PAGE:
BOOT CAMP 489 (14/08/07)

Moving to a new PC part 5


This week we are looking ways of transferring data from an old PC to a new one utilising cable and network connections, we’ll also be covering the Windows utilities that are supposed to make the job easier.


The advantages of using a cable link between two PCs are fairly obvious, there’s no need to tinker with your PC’s innards and there are no concerns over the compatibility or reliability of removable media or storage devices. On the minus side it can be slower than some of the other methods we’ve looked at, it will involve some expense and you can run into difficulties with firewalls and file sharing permissions on some combinations of Windows.


There are three basic connection methods: Serial cable, USB Data Transfer Cable, wired (Ethernet) or wireless (Wi-Fi) network connection. You can also use the Internet – see this week’s Top Tip and older PCs can use a parallel cable connection, though parallel ports have virtually disappeared from PCs in the last few years but if you are interested there’s more information in Boot Camp 68.


Serial COM ports are rapidly going the same way and it is a method of last resort since it can be painfully slow (up to 115k bits per second…), moreover you can’t use any old Serial cable, it has to be a ‘null modem’ type (aka serial file transfer or ‘LapLink cable), and they can be quite hard to find these days.


USB data transfer is definitely worth investigating. It’s easy to set up a link and quite fast too with data transfer speeds typically between 5 and 12Mb/s (much faster if both PCs have USB 2.0 ports). The only proviso, apart form both PCs having USB ports, is that you must use a specially designed adaptor lead. If you try connecting two PCs together using a standard USB cable you’ll probably destroy the ports on one or both computers. USB transfer kits with the special lead and software are widely available from PC suppliers and online for around £15.00.


Using a network connection to move data between two PCs is without doubt the best method in terms of speed – up to 100Mb/s, and it’s very straightforward, provided the PCs in question are already connected to a network. If so you probably already know what to do, which is to mark the folders and files you want to move as available for sharing. On the other hand setting up a network from scratch for a one-off transfer job is probably not a good idea as it can be time-consuming, and expensive if you have to buy networking hardware and cables. If you want to have a go at setting up a home network then have a look at Boot Camp 455, otherwise you are better off using a USB data transfer cable, or one of the other methods outlined in part 2 (Boot Camp 486) of this series.


We’ll round off this week with a quick tour of the data transfer utilities include with Windows. XP has the Files and Settings Transfer Wizard and this works with Windows 95, 98, SE, ME, NT4, 2000 and XP (32-bit only) computers. It’s reasonably easy to use, simply run the Wizard on the ‘New PC’ -- the one you want to move the data to – by going to Start > Programs > Accessories > System Tools. Create a transfer disc on a floppy and load this on the old PC (or use the XP installation disc). Run the program and select the files, folders and settings you want to transfer. This can take a very long time but once that’s done you return to the New PC, select the transfer method (cable, floppy, removable media or network) and leave it to get on with it. It can be very slow, and in my experience prone to glitches and error messages that may mean you have to go back to the beginning and start again.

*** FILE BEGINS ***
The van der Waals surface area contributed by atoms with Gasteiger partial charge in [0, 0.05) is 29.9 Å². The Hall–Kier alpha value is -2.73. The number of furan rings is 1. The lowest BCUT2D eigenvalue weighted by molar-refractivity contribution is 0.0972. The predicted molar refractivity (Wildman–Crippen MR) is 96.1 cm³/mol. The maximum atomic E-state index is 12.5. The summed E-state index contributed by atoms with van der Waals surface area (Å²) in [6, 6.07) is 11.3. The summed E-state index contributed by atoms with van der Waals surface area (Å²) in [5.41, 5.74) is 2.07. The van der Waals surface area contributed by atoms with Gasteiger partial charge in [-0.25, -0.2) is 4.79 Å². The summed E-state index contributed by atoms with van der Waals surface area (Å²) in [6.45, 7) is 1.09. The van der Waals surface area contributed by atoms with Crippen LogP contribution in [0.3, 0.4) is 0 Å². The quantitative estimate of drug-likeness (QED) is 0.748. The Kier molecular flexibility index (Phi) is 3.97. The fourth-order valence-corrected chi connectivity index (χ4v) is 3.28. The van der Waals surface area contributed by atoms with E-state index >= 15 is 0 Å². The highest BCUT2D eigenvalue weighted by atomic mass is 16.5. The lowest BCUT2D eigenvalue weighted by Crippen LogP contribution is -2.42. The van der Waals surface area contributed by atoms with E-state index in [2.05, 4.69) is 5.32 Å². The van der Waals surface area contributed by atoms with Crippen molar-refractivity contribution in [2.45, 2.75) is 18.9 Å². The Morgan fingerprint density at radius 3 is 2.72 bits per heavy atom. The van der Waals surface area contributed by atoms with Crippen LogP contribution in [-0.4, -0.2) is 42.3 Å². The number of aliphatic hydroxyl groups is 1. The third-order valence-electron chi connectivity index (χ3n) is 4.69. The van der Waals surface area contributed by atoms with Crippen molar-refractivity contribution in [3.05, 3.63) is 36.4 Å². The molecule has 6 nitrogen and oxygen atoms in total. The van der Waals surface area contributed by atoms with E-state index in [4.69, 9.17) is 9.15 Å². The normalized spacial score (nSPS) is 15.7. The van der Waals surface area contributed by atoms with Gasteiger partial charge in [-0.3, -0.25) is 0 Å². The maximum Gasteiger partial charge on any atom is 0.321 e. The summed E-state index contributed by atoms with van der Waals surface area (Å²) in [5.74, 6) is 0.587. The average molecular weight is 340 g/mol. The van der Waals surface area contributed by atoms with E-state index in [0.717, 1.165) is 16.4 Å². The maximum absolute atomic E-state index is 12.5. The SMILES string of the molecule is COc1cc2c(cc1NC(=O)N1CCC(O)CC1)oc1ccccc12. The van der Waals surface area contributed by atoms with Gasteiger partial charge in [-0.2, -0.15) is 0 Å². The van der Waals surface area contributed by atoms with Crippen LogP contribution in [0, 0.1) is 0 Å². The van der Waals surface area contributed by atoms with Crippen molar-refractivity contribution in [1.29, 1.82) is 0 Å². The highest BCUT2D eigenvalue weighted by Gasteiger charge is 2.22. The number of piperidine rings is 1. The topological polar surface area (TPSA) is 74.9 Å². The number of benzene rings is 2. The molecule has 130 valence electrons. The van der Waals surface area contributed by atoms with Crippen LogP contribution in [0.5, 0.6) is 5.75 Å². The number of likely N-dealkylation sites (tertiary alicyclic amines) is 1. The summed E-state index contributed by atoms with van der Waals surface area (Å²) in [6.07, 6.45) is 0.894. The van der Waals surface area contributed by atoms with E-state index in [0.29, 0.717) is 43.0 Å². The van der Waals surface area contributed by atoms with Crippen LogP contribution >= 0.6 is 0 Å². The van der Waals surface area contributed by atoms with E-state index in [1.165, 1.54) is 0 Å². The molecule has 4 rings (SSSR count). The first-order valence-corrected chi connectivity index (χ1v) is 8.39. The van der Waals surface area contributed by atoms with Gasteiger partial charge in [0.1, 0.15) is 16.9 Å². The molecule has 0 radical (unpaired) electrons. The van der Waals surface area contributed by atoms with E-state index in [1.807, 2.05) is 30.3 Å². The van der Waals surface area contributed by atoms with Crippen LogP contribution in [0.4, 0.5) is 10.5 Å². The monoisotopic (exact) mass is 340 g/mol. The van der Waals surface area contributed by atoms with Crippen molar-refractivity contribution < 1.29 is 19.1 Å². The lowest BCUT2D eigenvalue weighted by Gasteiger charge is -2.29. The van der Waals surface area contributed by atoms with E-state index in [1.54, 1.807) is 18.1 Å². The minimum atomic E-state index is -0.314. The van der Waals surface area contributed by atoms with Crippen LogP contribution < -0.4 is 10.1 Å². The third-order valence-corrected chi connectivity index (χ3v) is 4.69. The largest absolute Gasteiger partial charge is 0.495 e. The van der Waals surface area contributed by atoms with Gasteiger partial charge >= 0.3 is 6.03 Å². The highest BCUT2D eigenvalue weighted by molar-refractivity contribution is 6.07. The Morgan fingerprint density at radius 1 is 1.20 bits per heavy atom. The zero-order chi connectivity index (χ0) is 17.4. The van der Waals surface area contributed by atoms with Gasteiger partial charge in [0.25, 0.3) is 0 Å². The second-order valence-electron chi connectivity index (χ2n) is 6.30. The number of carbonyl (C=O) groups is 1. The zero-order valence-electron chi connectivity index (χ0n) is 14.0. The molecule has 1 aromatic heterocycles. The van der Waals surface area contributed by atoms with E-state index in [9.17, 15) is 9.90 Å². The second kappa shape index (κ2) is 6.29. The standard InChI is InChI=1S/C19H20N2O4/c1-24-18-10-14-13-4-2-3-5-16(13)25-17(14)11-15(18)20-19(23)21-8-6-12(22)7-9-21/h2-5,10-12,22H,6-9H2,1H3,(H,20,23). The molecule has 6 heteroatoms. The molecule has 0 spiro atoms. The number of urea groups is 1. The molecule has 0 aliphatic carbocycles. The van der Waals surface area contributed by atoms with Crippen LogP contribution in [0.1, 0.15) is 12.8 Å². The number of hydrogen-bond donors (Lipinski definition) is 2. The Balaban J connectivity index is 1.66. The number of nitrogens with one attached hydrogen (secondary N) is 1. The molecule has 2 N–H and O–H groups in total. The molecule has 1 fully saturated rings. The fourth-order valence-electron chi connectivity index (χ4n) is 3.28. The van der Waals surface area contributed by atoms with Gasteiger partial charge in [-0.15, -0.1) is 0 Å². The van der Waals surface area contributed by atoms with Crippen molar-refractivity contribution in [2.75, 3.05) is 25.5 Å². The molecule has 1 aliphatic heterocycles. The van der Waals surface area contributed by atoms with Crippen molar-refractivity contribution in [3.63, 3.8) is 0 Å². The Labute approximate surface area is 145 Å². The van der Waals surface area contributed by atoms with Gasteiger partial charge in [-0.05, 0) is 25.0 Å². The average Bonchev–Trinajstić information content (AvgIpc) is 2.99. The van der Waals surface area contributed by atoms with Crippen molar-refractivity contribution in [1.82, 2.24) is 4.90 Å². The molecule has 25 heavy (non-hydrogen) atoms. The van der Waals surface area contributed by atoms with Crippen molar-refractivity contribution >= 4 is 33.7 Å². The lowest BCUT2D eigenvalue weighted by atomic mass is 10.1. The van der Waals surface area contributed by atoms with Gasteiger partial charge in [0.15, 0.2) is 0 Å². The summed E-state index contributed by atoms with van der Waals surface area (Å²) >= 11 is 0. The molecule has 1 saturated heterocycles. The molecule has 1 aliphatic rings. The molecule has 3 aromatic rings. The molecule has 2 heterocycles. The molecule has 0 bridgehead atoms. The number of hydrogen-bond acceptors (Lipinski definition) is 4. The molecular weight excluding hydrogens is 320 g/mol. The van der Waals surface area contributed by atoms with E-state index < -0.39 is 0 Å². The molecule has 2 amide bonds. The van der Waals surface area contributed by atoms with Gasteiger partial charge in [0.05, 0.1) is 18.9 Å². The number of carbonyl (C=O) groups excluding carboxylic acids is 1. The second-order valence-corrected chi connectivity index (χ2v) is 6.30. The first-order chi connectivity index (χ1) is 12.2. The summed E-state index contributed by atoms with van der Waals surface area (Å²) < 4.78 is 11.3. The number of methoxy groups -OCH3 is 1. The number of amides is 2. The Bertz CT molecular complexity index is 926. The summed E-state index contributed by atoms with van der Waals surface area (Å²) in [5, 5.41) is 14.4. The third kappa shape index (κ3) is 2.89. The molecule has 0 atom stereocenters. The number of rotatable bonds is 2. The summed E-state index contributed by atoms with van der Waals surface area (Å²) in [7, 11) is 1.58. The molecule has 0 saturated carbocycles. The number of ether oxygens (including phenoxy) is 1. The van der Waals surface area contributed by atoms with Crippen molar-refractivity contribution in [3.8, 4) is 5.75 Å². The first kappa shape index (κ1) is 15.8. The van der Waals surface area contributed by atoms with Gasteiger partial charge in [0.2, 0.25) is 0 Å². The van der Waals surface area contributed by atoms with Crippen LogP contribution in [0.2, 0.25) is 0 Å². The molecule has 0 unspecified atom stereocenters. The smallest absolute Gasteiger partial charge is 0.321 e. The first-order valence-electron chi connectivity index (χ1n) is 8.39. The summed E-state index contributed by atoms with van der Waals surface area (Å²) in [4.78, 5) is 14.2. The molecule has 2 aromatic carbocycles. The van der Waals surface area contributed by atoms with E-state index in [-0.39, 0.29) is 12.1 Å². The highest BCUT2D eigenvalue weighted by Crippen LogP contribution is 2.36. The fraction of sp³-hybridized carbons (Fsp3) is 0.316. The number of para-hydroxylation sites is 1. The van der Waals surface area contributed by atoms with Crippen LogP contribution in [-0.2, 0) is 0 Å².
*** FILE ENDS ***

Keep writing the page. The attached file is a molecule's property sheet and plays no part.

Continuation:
Windows Vista has the Windows Easy Transfer (just type ‘easy ‘ in a Search box) and although it is marginally easier to use than the XP Transfer Wizard, and more secure, it is more limited in scope in that it only works with Windows XP and other Vista PCs. The transfer options are geared towards a purpose-designed USB cable, called the ‘Easy Transfer Cable for Vista’, which currently sells for around £15 online. You can also elect to use a network connection, CD, DVD, USB or removable disc drives but it’s definitely happiest with the USB lead option. The procedure is broadly similar to the XP Transfer Wizard though there are some additional steps including the creation of a ‘key’, which ensures that no data will be shared with any other PCs. It is reasonably quick (depending on the transfer method of course), and probably your best bet when migrating from XP to Vista.


Next Week – Moving Word, Outlook Express and IE Data






Communications port, usually referring to older type Serial and Parallel data sockets  



Industry standard networking system that allows the transfer of data over cables at speeds up to 100 megabits per second



Type of serial communications cable, configured for two-way data transfer between a PC and a modem, or two PCs




If both of your PCs have an Internet connection you could transfer relatively small amounts of data (no larger than 1 to 2 Mb, for example) via email attachments, though clearly that could be a very slow and tedious business. A slightly better alternative would be to upload your files and folders to your own personal web space – you almost certainly have some free space provided by your ISP – using an FTP (File Transfer Protocol) program. Alternatively you could use one of the many online storage and backup services, however all of these methods are going to be relatively slow and possibly quite pricey and should only be used if you cannot use any of the other methods we’ve looked at in the past few weeks.



© R. Maybury 2007, 0708


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